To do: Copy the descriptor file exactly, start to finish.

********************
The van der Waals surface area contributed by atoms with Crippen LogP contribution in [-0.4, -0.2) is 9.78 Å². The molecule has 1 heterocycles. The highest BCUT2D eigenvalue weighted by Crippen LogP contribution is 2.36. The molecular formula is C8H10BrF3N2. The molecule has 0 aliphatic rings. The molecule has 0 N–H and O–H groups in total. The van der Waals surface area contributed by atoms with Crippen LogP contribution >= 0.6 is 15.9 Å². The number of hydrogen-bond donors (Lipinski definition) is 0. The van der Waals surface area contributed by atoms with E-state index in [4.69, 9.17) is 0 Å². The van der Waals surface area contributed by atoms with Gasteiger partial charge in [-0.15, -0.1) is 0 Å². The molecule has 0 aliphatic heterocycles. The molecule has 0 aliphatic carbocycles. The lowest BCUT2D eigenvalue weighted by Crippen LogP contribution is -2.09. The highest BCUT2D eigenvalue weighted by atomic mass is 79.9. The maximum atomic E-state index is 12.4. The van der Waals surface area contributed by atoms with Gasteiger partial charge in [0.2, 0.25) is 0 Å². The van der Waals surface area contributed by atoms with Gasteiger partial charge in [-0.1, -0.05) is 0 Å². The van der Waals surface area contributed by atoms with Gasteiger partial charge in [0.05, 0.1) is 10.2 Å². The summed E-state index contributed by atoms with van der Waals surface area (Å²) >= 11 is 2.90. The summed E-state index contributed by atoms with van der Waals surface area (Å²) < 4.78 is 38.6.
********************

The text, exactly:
The van der Waals surface area contributed by atoms with Crippen LogP contribution in [-0.4, -0.2) is 9.78 Å². The molecule has 1 heterocycles. The highest BCUT2D eigenvalue weighted by Crippen LogP contribution is 2.36. The molecular formula is C8H10BrF3N2. The molecule has 0 aliphatic rings. The molecule has 0 N–H and O–H groups in total. The van der Waals surface area contributed by atoms with Crippen LogP contribution >= 0.6 is 15.9 Å². The number of hydrogen-bond donors (Lipinski definition) is 0. The van der Waals surface area contributed by atoms with E-state index in [4.69, 9.17) is 0 Å². The van der Waals surface area contributed by atoms with Gasteiger partial charge in [-0.15, -0.1) is 0 Å². The molecule has 0 aliphatic heterocycles. The molecule has 0 aliphatic carbocycles. The lowest BCUT2D eigenvalue weighted by Crippen LogP contribution is -2.09. The highest BCUT2D eigenvalue weighted by atomic mass is 79.9. The maximum atomic E-state index is 12.4. The van der Waals surface area contributed by atoms with Gasteiger partial charge in [0.2, 0.25) is 0 Å². The van der Waals surface area contributed by atoms with Gasteiger partial charge in [-0.1, -0.05) is 0 Å². The van der Waals surface area contributed by atoms with Gasteiger partial charge in [0.05, 0.1) is 10.2 Å². The summed E-state index contributed by atoms with van der Waals surface area (Å²) >= 11 is 2.90. The summed E-state index contributed by atoms with van der Waals surface area (Å²) < 4.78 is 38.6.